Rocio Carrion continues to fly the flag for Peru finishing 3rd once again in 4:30:00 and securing her 3rd lady overall position.

Renee Romero Sayritupac and Aydee Soto Quispe are also representing Peru in style lacing 4th and 5th.

 

  1. Rachid El Morabity 2:56:09
  2. Remigio Huaman 2:58:37
  3. Gediminas Grinius 3:02:58

 

  1. Nathalie Mauclair 3:31:18
  2. Melanie Rousset 4:00:23
  3. Rocio Carrion 4:30:50

 

GC

 

  1. Rachid El Morabity 9:59:28
  2. Remigio Huaman 10:37:30
  3. Julien Chorier 11:24:03

 

  1. Nathalie Mauclair 12:14:50
  2. Melanie Rousset 413:56:34
  3. Rocio Carrion 15:45:35

 

Stage 4 of MDS Peru is the long-day and is set to be quite the spectacle, the runners will get a first glimpse of the Pacific as they approach CP5 at 51.1km covered.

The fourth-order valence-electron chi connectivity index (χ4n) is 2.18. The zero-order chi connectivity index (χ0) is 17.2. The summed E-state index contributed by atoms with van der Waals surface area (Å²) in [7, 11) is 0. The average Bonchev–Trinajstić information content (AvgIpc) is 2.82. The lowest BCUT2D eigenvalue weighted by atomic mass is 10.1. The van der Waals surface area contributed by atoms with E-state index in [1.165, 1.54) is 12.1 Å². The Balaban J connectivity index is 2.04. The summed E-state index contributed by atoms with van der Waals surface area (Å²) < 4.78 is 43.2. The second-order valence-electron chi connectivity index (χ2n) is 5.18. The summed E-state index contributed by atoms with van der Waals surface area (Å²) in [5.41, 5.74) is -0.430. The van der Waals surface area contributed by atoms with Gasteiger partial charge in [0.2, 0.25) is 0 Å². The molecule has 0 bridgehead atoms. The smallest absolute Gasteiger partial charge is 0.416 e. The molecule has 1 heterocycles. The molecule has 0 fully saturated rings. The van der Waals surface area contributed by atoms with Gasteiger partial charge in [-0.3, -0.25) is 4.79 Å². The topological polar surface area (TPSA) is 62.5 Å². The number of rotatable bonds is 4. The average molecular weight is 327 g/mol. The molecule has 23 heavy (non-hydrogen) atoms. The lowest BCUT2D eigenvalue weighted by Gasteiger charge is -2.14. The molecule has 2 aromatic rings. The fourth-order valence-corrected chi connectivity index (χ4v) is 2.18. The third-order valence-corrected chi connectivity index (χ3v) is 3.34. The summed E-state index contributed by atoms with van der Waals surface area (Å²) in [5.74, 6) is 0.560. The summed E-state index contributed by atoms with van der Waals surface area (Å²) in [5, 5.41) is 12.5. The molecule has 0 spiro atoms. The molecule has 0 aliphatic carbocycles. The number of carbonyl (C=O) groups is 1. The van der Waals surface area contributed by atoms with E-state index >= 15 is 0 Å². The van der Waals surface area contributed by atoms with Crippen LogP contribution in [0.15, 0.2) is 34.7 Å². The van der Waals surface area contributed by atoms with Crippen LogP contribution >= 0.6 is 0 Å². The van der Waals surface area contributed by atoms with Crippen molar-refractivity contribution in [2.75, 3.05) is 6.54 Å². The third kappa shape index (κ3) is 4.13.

Marathon des Sables PERU 2017 #MDSPeru – RACE DAY 2

Gediminas Grinius did not have a good day yesterday, his stomach was angry with him and he had a tough first experience of the Marathon des Sables Peru. Today, however, he was refreshed and with new energy. He dictated the early pace for the 42.2km from Coyungo to Samac. In reality, he pretty much led the race until Remigio Huaman and of course, Rachid El Morabity closed in on him and passed him.

Rachid ran very relaxed in the early stages, he is known for this! He likes to take his time, settle in to the day and then push hard, close the gaps and then lead from the front for victory. It was a text book day for the Moroccan. He seemed to revel in the arena in which he had to play! It was a stunning day and very different to Morocco. Big landscapes, high dunes, canyons, rivers, moon like landscape, there colours of sand and some intense heat and strong winds.